Afghanistan Was Always About American Politics
Since day one, America’s disastrous and costly two-decade misadventure in Afghanistan was driven by domestic electoral politics. Now that the Taliban has driven out the United States, the calculus has changed for American politicians, who stand to benefit from focusing on the real threats facing the country.
TOWNSHEND, VT – Now that so many sad truths about Afghanistan are being spoken aloud, even in the major media – let me add one more: The war, from start to finish, was about politics, not in Afghanistan but in the United States.
Afghanistan was always a sideshow. According to the official account, the September 11, 2001, terrorist attacks were launched from US soil, by people who trained in Florida. Most of the named perpetrators were Saudis. Al-Qaeda leader Osama bin Laden had made his base in Afghanistan after leaving Sudan; soon he went on to Pakistan, where he stayed for the rest of his life. Afghanistan’s Taliban rulers were not accused of having been involved in the 9/11 attacks.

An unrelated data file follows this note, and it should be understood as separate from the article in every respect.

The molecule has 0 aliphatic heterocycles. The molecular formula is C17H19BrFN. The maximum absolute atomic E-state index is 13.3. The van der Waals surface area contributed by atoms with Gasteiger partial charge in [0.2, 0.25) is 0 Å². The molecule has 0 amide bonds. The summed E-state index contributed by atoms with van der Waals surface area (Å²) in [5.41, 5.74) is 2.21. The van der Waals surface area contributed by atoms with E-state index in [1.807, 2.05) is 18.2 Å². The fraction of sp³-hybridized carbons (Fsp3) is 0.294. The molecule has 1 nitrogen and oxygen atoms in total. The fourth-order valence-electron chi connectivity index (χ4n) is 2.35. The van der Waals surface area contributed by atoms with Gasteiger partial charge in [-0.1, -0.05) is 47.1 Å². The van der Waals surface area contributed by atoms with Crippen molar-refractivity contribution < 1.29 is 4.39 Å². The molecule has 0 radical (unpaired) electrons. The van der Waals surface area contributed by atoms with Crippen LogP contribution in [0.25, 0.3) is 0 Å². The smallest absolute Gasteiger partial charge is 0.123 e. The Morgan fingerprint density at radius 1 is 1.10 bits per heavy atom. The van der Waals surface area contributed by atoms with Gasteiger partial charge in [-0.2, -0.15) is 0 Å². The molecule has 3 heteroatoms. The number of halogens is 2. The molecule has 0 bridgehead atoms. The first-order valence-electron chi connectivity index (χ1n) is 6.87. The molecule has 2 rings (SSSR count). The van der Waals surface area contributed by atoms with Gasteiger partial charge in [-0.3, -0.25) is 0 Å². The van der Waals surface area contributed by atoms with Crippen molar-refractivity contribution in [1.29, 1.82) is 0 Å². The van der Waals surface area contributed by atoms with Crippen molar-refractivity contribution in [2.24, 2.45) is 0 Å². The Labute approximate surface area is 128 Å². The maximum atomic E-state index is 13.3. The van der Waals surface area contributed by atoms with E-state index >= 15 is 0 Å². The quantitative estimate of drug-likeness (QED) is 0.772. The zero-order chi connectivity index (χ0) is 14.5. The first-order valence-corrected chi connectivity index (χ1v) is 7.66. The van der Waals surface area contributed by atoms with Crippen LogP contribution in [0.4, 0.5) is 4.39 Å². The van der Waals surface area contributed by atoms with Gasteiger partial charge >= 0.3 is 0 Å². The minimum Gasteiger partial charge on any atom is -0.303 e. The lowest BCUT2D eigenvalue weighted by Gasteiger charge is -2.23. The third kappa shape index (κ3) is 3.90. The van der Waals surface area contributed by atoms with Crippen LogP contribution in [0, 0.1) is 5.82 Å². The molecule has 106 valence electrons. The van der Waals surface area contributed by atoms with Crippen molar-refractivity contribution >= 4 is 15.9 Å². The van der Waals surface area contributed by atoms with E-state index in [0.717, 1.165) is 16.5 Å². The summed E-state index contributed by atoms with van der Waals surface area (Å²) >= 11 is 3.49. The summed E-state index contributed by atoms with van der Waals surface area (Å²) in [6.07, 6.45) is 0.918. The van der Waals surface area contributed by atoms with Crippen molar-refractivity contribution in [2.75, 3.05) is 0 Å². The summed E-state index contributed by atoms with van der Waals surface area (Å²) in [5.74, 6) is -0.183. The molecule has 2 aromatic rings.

But the 2001 invasion was fast and apparently decisive. And so it rescued George W. Bush’s tainted presidency, which was teetering just then from a defection (by James Jeffords of Vermont) that had cost Republican control of the Senate. Bush’s approval shot up to 90% and then steadily declined, though two additional boosts – following the invasion of Iraq in March 2003 and the capture of Saddam Hussein in December – got him, barely, through the 2004 election.